INDIANAPOLIS, Ind. (January 2, 2016)– Speedway Police Officer Ray Hurt doesn't consider himself a hero, but many in the community say otherwise after he rescued a former Sprint Car Driver from his burning home New Years Day.
“I was just at the right place at the right time," Hurt said.
Hurt picked up an extra shift for the Speedway Police Department Friday morning and was patrolling the streets with his wife when the two saw smoke coming from a home in the 5500 block of West 16th St. just before 3:00 a.m.
“The whole back (of the home was) just engulfed," Hurt said.
He then called the fire into dispatch and proceeded to see if anyone was inside the home. At the back door, he found former Sprint Car Driver, Greg Staab, passed out from smoke inhalation.
“I picked him up and started dragging him out," Hurt said.
As the police officer was taking Staab to safety, Hurt says he woke up.
“I was just glad he started breathing," Staab said.
Hurt said Staab was then able to tell him that his girlfriend, Penny Stewart, and two dogs were still inside the home.
“That’s a hero right there," Staab's employer, Indy Race Parts Owner Bernie Stuebgen, said. "I’d like to shake (Hurt's) hand you know. That’s a commendable thing to do. That’s above and beyond."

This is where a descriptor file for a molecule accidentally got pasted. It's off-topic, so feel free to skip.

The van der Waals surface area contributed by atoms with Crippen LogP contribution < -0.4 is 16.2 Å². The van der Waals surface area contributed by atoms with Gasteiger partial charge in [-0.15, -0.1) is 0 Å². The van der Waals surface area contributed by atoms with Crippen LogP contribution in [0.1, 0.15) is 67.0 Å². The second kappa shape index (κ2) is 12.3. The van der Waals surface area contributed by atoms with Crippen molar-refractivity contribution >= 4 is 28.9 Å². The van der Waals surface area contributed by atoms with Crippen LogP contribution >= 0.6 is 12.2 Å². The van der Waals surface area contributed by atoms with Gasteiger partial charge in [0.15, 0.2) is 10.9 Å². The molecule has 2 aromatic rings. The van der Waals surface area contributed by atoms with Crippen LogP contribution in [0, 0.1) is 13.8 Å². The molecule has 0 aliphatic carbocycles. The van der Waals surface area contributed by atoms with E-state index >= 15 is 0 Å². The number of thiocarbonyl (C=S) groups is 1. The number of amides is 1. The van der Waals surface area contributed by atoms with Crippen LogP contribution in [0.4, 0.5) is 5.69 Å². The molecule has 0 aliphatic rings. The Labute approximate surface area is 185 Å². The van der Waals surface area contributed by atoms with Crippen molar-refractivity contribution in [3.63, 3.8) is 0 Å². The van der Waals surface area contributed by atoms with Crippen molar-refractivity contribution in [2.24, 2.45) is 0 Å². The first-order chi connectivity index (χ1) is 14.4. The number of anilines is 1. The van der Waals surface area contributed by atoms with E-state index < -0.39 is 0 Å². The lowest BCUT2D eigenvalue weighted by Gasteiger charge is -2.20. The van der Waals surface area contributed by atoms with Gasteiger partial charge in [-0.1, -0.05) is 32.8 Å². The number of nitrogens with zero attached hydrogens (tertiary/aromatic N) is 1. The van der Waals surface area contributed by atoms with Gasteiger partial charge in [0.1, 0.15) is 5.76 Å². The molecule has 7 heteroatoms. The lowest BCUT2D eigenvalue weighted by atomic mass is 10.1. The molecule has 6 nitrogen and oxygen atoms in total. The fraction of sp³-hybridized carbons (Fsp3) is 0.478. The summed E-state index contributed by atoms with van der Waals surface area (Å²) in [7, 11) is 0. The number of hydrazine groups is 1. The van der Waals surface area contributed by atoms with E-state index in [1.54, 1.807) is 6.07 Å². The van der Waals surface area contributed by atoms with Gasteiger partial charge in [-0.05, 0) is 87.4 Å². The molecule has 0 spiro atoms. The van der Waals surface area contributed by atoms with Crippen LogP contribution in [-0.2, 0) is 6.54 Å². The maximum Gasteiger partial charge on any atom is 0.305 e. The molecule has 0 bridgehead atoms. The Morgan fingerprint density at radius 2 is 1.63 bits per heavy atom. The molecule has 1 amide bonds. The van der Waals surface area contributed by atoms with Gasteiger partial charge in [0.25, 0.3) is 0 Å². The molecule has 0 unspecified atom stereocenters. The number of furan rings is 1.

Stuebgen said Staab was doing well Saturday and is expected to make a full recovery. However, Stewart passed away from smoke inhalation.
Stuebgen says "virtually everyone in the racing community" knows Staab. Stuebgen started taking donations at his store Saturday and already had $400 after just a few hours.
“We will all be here for him and support him as much as we can," Steubgen said. He added that customers as far as Australia have called and texted to check on Staab's condition.
"I think it shows you how much he has impacted people, that people halfway across the world are asking how he’s doing," he said.
Fire investigators are still looking into the blaze, but believe it started accidentally in the living room. They called the home a total loss and said if it weren't for Hurt's quick actions, Staab may have not made it.
“Officer Hurt did a heroic thing by going in an getting the gentleman out and we are happy that he did it," Speedway Fire Department Lt. Jeff Cheshire said.
When I asked Hurt how he felt about being considered a hero, he responded.
“I don’t like it," Hurt said. "There are other officers that put their lives on the line and do a lot more dangerous stuff than I do. I was just at the right place at the right time.”
Staab's friend Tia Shircliff Dori set up a GoFundMe page in his honor to help him with the costs of recovery. As of Friday evening, the page raised nearly $7,000.